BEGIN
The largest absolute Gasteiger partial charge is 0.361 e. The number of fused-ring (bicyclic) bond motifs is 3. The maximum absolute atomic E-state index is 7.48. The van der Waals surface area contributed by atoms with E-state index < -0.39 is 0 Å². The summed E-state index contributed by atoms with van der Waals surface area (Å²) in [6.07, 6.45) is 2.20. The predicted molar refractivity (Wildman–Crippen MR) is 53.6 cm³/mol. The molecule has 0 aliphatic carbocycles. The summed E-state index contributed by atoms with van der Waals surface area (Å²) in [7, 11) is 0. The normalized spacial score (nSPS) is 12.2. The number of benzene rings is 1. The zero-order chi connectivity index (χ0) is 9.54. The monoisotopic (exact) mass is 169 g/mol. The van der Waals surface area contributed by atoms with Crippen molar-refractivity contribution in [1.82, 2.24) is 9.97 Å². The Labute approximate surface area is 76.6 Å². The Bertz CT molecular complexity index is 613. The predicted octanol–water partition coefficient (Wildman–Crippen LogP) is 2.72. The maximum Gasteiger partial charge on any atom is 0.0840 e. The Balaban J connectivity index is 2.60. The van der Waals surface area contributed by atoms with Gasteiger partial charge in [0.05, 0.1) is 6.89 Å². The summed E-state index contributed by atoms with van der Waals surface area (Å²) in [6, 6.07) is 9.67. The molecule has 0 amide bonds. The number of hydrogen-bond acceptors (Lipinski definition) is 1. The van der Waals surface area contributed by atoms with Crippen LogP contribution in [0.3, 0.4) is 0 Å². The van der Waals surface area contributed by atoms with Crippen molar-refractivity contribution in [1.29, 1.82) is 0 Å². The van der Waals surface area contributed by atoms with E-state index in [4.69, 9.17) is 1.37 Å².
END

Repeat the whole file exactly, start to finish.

The largest absolute Gasteiger partial charge is 0.361 e. The number of fused-ring (bicyclic) bond motifs is 3. The maximum absolute atomic E-state index is 7.48. The van der Waals surface area contributed by atoms with E-state index < -0.39 is 0 Å². The summed E-state index contributed by atoms with van der Waals surface area (Å²) in [6.07, 6.45) is 2.20. The predicted molar refractivity (Wildman–Crippen MR) is 53.6 cm³/mol. The molecule has 0 aliphatic carbocycles. The summed E-state index contributed by atoms with van der Waals surface area (Å²) in [7, 11) is 0. The normalized spacial score (nSPS) is 12.2. The number of benzene rings is 1. The zero-order chi connectivity index (χ0) is 9.54. The monoisotopic (exact) mass is 169 g/mol. The van der Waals surface area contributed by atoms with Crippen molar-refractivity contribution in [1.82, 2.24) is 9.97 Å². The Labute approximate surface area is 76.6 Å². The Bertz CT molecular complexity index is 613. The predicted octanol–water partition coefficient (Wildman–Crippen LogP) is 2.72. The maximum Gasteiger partial charge on any atom is 0.0840 e. The Balaban J connectivity index is 2.60. The van der Waals surface area contributed by atoms with Gasteiger partial charge in [0.05, 0.1) is 6.89 Å². The summed E-state index contributed by atoms with van der Waals surface area (Å²) in [6, 6.07) is 9.67. The molecule has 0 amide bonds. The number of hydrogen-bond acceptors (Lipinski definition) is 1. The van der Waals surface area contributed by atoms with Crippen LogP contribution in [0.3, 0.4) is 0 Å². The van der Waals surface area contributed by atoms with Crippen molar-refractivity contribution in [1.29, 1.82) is 0 Å². The van der Waals surface area contributed by atoms with E-state index in [4.69, 9.17) is 1.37 Å².